Act IV

Months later in the garret, Rodolfo and Marcello, now separated from their girlfriends, reflect on their loneliness. Colline and Schaunard bring a meager meal. To lighten their spirits, the four stage a dance, which turns into a mock duel. At the height of the hilarity, Musetta bursts in with news that Mimì is outside, too weak to come upstairs. As Rodolfo runs to her aid, Musetta relates how Mimì begged to be taken to Rodolfo to die. She is made as comfortable as possible, while Musetta asks Marcello to sell her earrings for medicine and Colline goes off to pawn his overcoat. Left alone, Mimì and Rodolfo recall their meeting and their first happy days, but she is seized with violent coughing. When the others return, Musetta gives Mimì a muff to warm her hands and Mimì slowly drifts into unconsciousness. Musetta prays for Mimì, but it is too late. The friends realize that she is dead, and Rodolfo collapses in despair.

Parallels to Rent

Rent’s original Off-Broadway opening date was 100 years to the day of La Bohème premiering in Turin, and this was only the beginning of the ways they are connected. “I analyzed the libretto, broke it down beat by beat,” Larson told The New York Times. Baked into both Rent and La Bohème is the precarity of poverty, the ravages of epidemics, and the struggles of living as an artist. Below are some specifics Jonathan Larson pulled from La Bohème to build the world of Rent:

  • In La Bohème, Mimì and Rodolfo meet and fall in love in the moonlight. In the opera, the two flirt and fall in love during arias like “Che gelida manina” (“What a cold little hand”) and “Sì, mi chiamano Mimì” (“Yes, they call me Mimì”).
  • Marcello, the trusted best friend, is regarded as the one everyone in the group can turn to in crisis. After leaving the cold apartment that he shares with Rodolfo, Marcello must endure his ex-lover, Musetta, singing about her many admirers.
  • La Bohème’s Schaunard, the musician of the group, arrives at the apartment with food, firewood, wine, cigars, and money. He explains that his temporary riches came from an eccentric, wealthy Englishman, who employed him to perform music to his dying parrot.
  • Colline, a philosopher, enters the apartment cold and unhappy in the first act of La Bohème after he was unable to pawn some books, but his mood soon changes after Schaunard shares the money and gifts he has earned from the wealthy Englishman. While the group of friends still have the money, Colline buys himself a coat, and Schaunard a horn. Colline expresses his sadness about how much things have changed from the first act in the aria “Vecchia Zimarra” (“Old Coat”) as he says goodbye to the coat he bought earlier in the year in order to try to afford medicine for Mimì.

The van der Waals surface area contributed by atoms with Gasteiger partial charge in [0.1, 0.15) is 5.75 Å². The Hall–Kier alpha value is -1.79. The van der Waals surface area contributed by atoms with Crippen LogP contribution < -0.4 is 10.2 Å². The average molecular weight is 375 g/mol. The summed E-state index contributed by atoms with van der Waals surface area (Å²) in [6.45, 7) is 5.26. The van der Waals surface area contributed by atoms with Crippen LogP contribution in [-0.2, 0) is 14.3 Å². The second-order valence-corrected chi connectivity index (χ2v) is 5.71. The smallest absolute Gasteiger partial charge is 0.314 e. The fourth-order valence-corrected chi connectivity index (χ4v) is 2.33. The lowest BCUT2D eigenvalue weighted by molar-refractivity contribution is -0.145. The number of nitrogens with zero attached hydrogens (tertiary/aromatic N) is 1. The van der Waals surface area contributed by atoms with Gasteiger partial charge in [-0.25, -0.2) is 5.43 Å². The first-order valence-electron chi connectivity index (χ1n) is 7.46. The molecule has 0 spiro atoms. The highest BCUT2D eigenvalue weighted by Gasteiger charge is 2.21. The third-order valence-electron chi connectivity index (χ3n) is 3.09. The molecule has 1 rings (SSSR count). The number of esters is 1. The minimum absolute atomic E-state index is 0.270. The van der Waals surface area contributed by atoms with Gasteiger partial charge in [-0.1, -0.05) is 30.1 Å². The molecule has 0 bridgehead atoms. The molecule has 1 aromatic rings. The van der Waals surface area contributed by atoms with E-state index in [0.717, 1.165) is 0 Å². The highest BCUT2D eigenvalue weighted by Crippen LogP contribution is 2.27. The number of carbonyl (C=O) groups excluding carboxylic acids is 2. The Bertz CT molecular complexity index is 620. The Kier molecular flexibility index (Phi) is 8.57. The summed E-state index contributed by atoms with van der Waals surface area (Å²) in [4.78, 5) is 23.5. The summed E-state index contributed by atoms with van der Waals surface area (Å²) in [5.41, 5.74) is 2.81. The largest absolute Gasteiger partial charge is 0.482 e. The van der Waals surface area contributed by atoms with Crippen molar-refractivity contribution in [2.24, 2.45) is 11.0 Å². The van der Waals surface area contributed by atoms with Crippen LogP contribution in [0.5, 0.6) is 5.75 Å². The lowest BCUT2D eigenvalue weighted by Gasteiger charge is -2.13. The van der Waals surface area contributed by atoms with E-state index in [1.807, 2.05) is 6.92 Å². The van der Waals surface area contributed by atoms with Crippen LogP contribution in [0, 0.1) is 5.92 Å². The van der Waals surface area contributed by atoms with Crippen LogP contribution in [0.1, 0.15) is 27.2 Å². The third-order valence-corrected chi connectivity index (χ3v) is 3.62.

• The role of an animated singer is represented by Musetta in La Bohème and by Maureen in Rent. As the roommates of La Bohème enter Café Momus to celebrate Schaunard’s earnings, they encounter Marcello’s ex-lover Musetta, who is escorted by a rich new suitor. She sings about how much she enjoys having many male admirers in “Quando me’n vo” (“When I go along”).

Rent’s Legacy

Just as La Bohème is one of the world’s most performed operas, Rent is one of theater’s most enduring musicals. 26 years after its premiere, it is still one of the top 10 longest-running shows on Broadway. The fingerprints of this seminal musical are felt all over our culture. In the original production of Hedwig and the Angry Inch, the character Yitzhak wore a Rent t-shirt, the CW show Riverdale features a cover of “Out Tonight,” and a viral remix of “Tango: Maureen” called “Tango: Vaccine” has been used to combat Covid vaccine misinformation. 

The musical has been performed in 25 languages and in more than 50 countries. In fact, it was the first Broadway musical to open in Cuba after sanctions between the country and the U.S. were lifted. A documentary about that 2014 production, Revolution Rent, became the second major documentary surrounding the musical. The first, No Day But Today: The Story of Rent, was released in 2006 to commemorate the adaptation of Rent into a film directed by Chris Colombus and starring much of the original cast.